32:15; 33:5.26; Isa 44:2). It was derived from the root רשׁי ("be straight, right") and made, with the diminuitive ending, an honorary title for the people of Israel, highlighting their "upright" ideal character. Some interpreters also suggest that Jeshurun could be a term of endearment or a hypocoristicon derived from the word Israel (אשׂהיל). The LXX translation of the word as "beloved" (ἠγαπημένος) would support such a theory. So e.g. G.E. Mendenhall, Jeshurun, p. 868; more see e.g. D.J. Wiseman, ןוּר שׁ י (yᵉshūrûn), p. 418; M.J. Mulder, ןוּר שׁ י, ješurûn, p. 1070–1075; S.P. Jeansonne, Jeshurun, p. 771–772; F. Brown, S.R. Driver, C.A. Briggs, The Brown-Driver-Briggs Hebrew and English Lexicon, p. 449; J.L. Koosed, Jeshurun, p. 261; E. Otto, Deuteronomium 12 – 34, p. 2179–2180.2243.

19 Cf. E. Otto, Deuteronomium 12 – 34, p. 2256–2257.

20 See e.g. K. Koch, Qädädem, p. 260–265; Kronholm, T., םֶדֶק, qædæm, p. 1167–1168; E. Jenni, קֶדֶם, qedem, p. 587–

589; C.L. Rogers, קדם (qedem), p. 869; H. Pfeiffer, Mosesegen, p. 5; E. Otto, Deuteronomium 12 – 34, p. 2257–2258. qædæm, p. 1167–1168; E. Jenni,

7 into the Deuteronomy. The use of the term "Sinai" is firmly anchored in the priestly and post-priestly material of the Sinai pericope (Ex 19 – Num 10).17

In the chiastic arrangement of the introductory stanza (Deut 33:2–5) to the blessings of Moses, the statement of YHWH's coming from Sinai, etc. (Deut 33:2) corresponds to the words of his kingship in Jeshurun, where the heads of the people and the tribes of Israel were gathered (Deut 33:5). So, in the hymnical introduction in Deut 33:2–5, YHWH's kingship in Jeshurun is the last act of the theophany of YHWH at Sinai (Deut 33:5).18

This kingship of YHWH in Jeshurun, it means over Israel, is rooted in his universal kingship, which is mentioned in the central verse of the first stanza of the hymn (Deut 33:3). Framing this statement by references to the Law ( הרות‚תד) and to his relationship with Moses, emphasizes the way from the universal kingship of YHWH to his unique kingship in Jeshurun. The title "Jeshurun" might here, therefore, designate Israel as an upright one, in the sense of Law-keeping or upholding justice. In the redaction time of Deuteronomy, in the post-exilic period, it is the honorary title of the addressees of Deuteronomy.19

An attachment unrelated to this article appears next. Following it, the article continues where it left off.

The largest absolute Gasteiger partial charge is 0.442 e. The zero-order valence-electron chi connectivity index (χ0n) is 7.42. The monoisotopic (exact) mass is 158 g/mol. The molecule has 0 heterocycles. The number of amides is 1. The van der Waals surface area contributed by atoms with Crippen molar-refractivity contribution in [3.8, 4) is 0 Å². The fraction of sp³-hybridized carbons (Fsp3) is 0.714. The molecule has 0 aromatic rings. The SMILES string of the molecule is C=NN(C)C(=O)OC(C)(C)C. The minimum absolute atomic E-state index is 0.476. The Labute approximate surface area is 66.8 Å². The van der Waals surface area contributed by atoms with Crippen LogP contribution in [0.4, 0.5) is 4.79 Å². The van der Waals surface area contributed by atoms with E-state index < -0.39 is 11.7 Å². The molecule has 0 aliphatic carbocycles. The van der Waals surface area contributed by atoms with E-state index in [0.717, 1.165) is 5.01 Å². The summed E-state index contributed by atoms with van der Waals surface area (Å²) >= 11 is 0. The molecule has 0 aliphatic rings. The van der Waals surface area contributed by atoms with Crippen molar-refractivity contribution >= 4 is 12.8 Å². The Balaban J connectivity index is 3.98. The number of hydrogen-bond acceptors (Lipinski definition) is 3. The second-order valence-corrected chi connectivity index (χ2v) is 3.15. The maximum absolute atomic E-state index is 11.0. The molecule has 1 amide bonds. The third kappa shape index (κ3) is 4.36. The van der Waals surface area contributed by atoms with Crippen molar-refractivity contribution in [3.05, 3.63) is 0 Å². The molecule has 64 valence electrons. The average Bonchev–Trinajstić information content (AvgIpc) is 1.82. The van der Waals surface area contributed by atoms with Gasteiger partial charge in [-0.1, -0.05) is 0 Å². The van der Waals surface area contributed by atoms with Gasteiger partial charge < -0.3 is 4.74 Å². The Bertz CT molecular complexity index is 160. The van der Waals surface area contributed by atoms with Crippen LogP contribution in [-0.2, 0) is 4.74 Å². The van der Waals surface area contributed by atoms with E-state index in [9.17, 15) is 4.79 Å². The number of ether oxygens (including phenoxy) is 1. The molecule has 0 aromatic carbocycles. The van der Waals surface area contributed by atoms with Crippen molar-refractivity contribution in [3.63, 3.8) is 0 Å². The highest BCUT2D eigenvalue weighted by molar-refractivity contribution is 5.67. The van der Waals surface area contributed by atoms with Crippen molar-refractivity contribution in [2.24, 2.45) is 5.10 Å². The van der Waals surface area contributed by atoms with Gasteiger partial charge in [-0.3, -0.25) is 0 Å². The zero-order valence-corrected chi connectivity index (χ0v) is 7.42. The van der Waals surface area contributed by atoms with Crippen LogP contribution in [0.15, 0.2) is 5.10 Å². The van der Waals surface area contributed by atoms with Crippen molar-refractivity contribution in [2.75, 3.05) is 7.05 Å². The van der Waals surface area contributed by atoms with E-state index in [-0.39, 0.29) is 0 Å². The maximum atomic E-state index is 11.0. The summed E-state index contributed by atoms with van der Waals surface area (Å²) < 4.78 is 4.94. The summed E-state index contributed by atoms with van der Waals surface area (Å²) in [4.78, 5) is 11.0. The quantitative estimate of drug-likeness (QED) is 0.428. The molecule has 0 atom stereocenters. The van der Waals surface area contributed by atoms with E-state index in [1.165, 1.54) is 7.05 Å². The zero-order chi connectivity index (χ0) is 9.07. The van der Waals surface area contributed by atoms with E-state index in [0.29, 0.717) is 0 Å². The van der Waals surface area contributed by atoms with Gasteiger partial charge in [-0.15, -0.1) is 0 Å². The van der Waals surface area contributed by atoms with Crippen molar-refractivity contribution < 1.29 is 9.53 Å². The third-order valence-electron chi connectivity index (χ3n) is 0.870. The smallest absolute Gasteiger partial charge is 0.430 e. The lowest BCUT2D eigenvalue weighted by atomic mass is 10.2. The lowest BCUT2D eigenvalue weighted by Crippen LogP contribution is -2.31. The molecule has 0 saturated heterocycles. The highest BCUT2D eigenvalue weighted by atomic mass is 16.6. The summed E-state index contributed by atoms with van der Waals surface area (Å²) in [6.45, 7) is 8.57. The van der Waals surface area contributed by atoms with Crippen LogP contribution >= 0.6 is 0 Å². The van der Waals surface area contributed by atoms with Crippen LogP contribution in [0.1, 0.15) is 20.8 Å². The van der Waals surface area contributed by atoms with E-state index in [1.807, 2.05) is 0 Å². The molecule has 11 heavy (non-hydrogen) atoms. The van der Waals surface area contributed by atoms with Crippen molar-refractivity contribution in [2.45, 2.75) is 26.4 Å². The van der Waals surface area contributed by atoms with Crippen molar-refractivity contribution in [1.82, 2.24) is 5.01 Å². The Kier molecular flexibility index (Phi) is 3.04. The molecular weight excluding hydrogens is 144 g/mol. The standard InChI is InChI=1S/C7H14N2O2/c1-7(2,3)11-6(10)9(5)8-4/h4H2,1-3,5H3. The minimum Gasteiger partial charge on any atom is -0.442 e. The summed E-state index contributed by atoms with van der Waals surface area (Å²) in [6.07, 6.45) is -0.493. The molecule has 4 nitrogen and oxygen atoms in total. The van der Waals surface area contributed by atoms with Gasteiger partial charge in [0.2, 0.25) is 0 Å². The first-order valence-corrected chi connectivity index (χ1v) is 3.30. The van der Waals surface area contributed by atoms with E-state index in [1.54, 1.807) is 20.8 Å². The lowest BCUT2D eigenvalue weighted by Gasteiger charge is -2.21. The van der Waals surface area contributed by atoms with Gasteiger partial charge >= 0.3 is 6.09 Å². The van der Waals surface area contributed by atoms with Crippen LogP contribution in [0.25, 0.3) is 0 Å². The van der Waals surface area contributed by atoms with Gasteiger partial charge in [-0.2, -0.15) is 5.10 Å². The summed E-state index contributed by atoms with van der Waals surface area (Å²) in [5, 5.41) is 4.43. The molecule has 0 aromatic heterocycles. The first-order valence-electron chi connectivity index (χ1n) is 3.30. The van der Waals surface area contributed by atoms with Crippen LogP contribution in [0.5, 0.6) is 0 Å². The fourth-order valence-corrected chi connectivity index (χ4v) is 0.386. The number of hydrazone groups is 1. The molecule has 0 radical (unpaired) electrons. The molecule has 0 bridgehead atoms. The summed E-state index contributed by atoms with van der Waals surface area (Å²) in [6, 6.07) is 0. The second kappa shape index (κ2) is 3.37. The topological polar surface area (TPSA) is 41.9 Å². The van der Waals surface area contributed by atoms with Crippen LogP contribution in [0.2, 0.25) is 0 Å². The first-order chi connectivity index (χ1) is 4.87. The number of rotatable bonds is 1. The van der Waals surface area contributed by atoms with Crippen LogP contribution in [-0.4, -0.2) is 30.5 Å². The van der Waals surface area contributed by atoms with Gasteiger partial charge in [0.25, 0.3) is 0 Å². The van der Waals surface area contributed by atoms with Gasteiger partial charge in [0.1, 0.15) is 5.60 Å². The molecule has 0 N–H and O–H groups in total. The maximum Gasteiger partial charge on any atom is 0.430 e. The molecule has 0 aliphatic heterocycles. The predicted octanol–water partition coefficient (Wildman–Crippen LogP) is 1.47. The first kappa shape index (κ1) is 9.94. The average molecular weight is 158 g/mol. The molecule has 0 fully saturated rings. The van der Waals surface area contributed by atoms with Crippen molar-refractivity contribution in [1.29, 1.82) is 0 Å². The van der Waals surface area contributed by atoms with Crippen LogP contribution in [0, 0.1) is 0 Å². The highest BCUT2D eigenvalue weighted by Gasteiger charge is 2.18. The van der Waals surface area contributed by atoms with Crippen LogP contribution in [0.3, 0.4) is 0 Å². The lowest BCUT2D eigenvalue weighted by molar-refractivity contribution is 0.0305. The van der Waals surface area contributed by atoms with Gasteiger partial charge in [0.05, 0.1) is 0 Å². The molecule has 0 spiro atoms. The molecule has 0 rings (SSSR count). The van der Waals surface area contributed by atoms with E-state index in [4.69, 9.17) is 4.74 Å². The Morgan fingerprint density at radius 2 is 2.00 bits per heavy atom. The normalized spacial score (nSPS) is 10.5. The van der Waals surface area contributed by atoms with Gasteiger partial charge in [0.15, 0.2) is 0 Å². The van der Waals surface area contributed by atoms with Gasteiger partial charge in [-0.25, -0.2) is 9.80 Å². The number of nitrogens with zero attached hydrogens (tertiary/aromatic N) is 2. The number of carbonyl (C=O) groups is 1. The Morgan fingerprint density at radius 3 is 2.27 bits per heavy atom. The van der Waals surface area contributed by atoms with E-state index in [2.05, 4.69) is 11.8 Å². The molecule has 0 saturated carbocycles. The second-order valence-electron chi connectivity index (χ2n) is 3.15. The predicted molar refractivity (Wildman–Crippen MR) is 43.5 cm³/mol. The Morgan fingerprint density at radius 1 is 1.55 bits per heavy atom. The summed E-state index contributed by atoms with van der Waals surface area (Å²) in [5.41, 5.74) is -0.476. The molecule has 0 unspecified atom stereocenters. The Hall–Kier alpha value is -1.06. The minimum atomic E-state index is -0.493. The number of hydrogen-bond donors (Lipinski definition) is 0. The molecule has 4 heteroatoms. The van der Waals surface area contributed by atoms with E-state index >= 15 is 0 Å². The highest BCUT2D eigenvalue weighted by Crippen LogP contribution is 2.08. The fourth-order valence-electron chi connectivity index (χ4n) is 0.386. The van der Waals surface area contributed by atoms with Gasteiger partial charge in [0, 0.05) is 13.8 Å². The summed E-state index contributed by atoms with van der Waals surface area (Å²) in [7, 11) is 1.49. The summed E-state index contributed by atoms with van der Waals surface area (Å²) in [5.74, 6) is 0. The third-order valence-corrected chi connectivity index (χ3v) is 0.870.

The second stanza of the hymn (Deut 33:26–29), which follows the words of the blessing of the individual tribes (Deut 33:6–25), begins with the statement of the incomparability of YHWH: "There is none like God, Jeshurun". This incomparability of YHWH is expressed in his concrete actions for the good of Israel, in coming to help his people and in his sovereignty and excellency (Deut 33:26–27). The hymn presents YHWH using the theophanic motifs known in the ancient Middle Eastern tradition. It says about him: "He rides on the heavens for your help". In addition, YHWH ist described as "eternal God" (אלהי קדם). As such, he is God since primeval times, who accompanies Israel throughout the whole period of its formation – from creation to the foundation of the Zion sanctuary.20 Therefore he can also be its (Israel's) dwelling place or a

refuge (Deut 33:27a).

17 For differences in the meaning of "Sinai" and "Horeb", see e.g. L. Perlitt, Sinai und Horeb, p. 302–322; cf. also e.g.

W. Oswald, Sinai, p. 1–7; E. Otto, Deuteronomium 12 – 34, p. 2239.

18 "Jeshurun" (ןורשׁי) is the poetic and symbolic name of Israel /Jacob, used only four times in the Hebrew Bible (Deut

32:15; 33:5.26; Isa 44:2). It was derived from the root רשׁי ("be straight, right") and made, with the diminuitive ending, an honorary title for the people of Israel, highlighting their "upright" ideal character. Some interpreters also suggest that Jeshurun could be a term of endearment or a hypocoristicon derived from the word Israel (אשׂהיל). The LXX translation of the word as "beloved" (ἠγαπημένος) would support such a theory. So e.g. G.E. Mendenhall, Jeshurun, p. 868; more see e.g. D.J. Wiseman, ןוּר שׁ י (yᵉshūrûn), p. 418; M.J. Mulder, ןוּר שׁ י, ješurûn, p. 1070–1075; S.P. Jeansonne, Jeshurun, p. 771–772; F. Brown, S.R. Driver, C.A. Briggs, The Brown-Driver-Briggs Hebrew and English Lexicon, p. 449; J.L. Koosed, Jeshurun, p. 261; E. Otto, Deuteronomium 12 – 34, p. 2179–2180.2243.